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What is Photovoltaic Technology?
Photovoltaics, or PV, is a green energy source that uses solar radiation in order to generate electric power. It is the most well known method for turning solar radiation into usable electricity. In photovoltaics, energy from the sun is converted into an electrical current using semiconductors. These semiconductors have a photovoltaic effect. During this process, the solar radiation excites electrons, which are then transferred between various bands, such as the conduction bands. This results in a build up of voltage between the two electrodes in the cell. Photovoltaic technology requires a light source, and primarily depends on energy from the sun.
Photovoltaics are typically seen in the form of solar panels. These solar panels contain a number of solar cells containing photovoltaic material. These panels can be found on roofs of buildings, including homes or businesses. In addition, solar panels can be ground mounted, such as in solar power plants and in the form of photovoltaic trees.
Photovoltaic technology was first used in order to power satellites and spacecraft orbiting in space. However, due to an increase in the availability of photovoltaic technology as well as an increase in the demand for clean energy sources, solar panels are now commonly used for grid connected power generation. In addition, this technology can be used to power cars, boats, houses, roadside telephones, remote sensors on gates, and various aspects businesses such as zoos and parks.
Since 2002, photovoltaic production has been increasing by an average of 20 percent a year. While over 90% of photovoltaic technology is used for grid-tied electric systems, an increasing number of off-grid uses are being discovered. Photovoltaic technology is the fastest growing energy technology in the world. It is estimated that by the year 2030, enough photovoltaic technology will exist to produce the solar power necessary to meet the electricity needs for 14 percent of the world’s population.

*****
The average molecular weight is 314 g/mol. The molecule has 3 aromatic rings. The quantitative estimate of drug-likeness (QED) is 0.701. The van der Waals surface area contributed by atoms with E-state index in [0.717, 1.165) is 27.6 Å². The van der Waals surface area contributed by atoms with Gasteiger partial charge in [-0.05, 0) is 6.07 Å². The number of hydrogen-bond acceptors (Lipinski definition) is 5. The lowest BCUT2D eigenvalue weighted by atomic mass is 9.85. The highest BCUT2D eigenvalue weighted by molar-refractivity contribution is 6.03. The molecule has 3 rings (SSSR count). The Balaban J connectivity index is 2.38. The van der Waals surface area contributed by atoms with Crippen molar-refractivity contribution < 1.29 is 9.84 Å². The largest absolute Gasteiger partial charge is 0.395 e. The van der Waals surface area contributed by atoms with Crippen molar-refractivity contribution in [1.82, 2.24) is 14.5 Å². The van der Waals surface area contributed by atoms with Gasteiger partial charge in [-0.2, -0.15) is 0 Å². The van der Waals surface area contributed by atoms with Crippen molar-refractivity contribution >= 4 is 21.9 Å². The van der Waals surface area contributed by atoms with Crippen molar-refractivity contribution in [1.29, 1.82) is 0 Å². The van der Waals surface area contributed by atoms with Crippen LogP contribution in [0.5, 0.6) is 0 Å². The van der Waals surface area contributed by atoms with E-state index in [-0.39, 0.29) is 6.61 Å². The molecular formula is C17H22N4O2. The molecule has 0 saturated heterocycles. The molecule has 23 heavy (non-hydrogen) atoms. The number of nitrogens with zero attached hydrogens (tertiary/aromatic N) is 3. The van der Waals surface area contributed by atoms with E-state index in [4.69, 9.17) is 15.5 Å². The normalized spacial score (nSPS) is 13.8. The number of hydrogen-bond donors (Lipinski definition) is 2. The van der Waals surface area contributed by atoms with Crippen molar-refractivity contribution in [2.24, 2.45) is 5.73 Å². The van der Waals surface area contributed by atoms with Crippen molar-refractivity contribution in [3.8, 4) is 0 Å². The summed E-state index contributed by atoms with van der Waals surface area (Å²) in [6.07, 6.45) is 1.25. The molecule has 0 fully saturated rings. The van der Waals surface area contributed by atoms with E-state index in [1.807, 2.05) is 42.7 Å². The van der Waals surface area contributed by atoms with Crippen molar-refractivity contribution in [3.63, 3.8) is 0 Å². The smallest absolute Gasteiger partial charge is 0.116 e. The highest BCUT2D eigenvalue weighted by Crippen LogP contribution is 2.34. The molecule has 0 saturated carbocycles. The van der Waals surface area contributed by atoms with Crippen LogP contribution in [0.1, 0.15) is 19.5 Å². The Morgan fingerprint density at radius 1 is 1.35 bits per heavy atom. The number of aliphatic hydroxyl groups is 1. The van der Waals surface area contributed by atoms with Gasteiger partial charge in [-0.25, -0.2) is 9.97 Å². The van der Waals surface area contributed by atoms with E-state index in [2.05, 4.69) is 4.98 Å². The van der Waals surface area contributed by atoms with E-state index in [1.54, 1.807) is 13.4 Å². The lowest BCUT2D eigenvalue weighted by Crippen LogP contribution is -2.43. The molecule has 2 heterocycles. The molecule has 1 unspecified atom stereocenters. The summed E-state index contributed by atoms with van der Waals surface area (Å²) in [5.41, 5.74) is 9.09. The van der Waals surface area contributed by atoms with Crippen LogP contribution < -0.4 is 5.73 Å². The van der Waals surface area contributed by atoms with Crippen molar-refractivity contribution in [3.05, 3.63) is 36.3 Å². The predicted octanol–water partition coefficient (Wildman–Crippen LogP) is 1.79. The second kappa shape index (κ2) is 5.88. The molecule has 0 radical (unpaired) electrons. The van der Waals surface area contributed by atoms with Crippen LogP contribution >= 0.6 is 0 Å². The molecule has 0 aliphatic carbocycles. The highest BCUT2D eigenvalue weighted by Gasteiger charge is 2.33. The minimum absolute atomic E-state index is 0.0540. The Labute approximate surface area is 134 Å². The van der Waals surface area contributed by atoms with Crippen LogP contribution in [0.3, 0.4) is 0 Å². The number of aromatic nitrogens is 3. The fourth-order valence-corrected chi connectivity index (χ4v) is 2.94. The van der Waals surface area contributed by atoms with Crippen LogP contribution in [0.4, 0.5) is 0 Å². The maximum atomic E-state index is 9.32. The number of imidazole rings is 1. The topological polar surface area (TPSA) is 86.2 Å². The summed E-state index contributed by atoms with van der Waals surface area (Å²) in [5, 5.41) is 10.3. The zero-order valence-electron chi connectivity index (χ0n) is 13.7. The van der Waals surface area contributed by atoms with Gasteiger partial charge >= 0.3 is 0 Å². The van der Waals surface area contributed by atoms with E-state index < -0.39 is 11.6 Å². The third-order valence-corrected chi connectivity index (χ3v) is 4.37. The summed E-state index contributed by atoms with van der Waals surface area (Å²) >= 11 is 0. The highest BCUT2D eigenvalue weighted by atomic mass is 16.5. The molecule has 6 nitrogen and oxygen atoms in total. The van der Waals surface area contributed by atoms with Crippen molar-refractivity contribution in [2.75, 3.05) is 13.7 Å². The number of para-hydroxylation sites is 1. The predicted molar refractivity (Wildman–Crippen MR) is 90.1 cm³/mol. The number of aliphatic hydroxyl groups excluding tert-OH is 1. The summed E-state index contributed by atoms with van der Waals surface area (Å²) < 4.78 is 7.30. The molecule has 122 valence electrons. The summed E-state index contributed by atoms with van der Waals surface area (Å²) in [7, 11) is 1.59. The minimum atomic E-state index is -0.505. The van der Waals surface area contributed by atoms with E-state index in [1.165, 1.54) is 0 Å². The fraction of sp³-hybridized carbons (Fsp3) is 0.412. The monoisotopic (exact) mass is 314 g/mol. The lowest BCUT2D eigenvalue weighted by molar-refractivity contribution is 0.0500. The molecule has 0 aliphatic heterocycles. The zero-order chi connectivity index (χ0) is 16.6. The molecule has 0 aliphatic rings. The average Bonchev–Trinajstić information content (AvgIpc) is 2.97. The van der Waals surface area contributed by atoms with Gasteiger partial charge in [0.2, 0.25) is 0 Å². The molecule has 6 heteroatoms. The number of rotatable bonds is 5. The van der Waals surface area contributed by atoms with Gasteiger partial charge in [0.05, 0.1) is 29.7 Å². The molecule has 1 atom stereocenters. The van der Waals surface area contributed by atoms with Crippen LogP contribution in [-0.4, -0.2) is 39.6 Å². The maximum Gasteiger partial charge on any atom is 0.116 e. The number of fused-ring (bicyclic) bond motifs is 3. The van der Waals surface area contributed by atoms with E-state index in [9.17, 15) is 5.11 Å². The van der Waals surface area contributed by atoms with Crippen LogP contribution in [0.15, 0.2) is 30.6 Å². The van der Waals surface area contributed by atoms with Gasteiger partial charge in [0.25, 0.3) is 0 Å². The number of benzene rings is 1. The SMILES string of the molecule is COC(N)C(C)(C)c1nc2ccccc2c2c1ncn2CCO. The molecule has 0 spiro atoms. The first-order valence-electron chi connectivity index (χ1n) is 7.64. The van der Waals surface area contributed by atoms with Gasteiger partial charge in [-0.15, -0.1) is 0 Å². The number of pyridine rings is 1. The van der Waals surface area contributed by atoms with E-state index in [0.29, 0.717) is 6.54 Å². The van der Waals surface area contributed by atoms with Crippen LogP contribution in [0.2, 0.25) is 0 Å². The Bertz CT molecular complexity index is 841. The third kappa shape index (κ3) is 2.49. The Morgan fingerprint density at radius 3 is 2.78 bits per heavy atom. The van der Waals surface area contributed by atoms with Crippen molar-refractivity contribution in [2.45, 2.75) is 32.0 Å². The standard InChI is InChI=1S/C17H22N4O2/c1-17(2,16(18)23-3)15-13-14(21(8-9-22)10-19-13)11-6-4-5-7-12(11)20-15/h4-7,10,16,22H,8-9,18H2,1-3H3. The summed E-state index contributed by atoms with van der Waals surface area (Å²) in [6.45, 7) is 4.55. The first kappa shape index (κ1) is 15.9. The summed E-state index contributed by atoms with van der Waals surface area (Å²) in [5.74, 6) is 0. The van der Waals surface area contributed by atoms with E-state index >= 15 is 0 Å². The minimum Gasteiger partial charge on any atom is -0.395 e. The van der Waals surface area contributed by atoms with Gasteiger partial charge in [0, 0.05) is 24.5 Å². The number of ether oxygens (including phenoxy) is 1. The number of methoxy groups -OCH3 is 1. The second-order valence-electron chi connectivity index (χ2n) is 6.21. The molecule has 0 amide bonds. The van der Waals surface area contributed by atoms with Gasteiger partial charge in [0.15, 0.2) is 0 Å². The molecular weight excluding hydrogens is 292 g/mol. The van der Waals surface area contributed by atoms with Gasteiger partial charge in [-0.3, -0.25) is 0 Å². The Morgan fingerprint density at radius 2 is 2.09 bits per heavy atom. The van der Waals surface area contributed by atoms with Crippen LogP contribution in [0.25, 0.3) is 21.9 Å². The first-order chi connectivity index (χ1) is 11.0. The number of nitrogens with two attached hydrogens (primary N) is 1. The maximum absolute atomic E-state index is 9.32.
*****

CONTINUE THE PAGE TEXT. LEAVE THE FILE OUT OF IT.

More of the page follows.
Germany, Japan, and the United States lead the world in photovoltaic installations, with those three countries representing 89 percent of the world’s total installations. Germany also holds the record of being the fastest growing photovoltaic market in the world from 2006 to 2007, and by the end of 2006, almost 90 percent of all photovoltaic installations in Europe involved applications in Germany.
Materials for photovoltaic solar panels can vary. Silicon in various forms is one material that can be used. Some of these forms include monocrystalline, polycrystalline, and amorphous silicon. Crystalline silicon modules are estimated to account for up to 31 percent of all global installed power within the next two years. In addition, cadmium telluride and copper indium gallium sulfide can be used. Solar panels that are used as rooftop shingles and tiles or building facades are made to be flexible and thin, with semiconductor materials only being a few micrometers thick. In areas of the world with plenty of sun, a third generation of solar cells can be used. These cells can be made of solar inks created from dyes and conductive plastics. In addition, the new generation of solar cells utilizes plastic lenses or mirrors to concentrate sunlight onto small pieces of photovoltaic material.
Since all solar cells are only effective when used outdoors, solar cells require significant protection from environmental elements and hazards. Glass sheets are often used to protect tightly packed solar cells. Each solar panel typically holds 40 cells. The average home will require approximately 10 to 20 solar panels in order to generate enough electricity to power the house. Panels must be mounted on either a fixed angle facing south or on a device that allows the panels to track the sun. The mounted panels form an array, and hundreds of arrays can be connected to form a system used for industrial or electric plant applications.
With so many uses, it’s easy to see why photovoltaic technology is quickly advancing and becoming a popular form of electricity production. As technology changes and advances and incentives to install systems are created, photovoltaic technology is fast becoming a viable option for consumers, from large-scale businesses to private residential homes.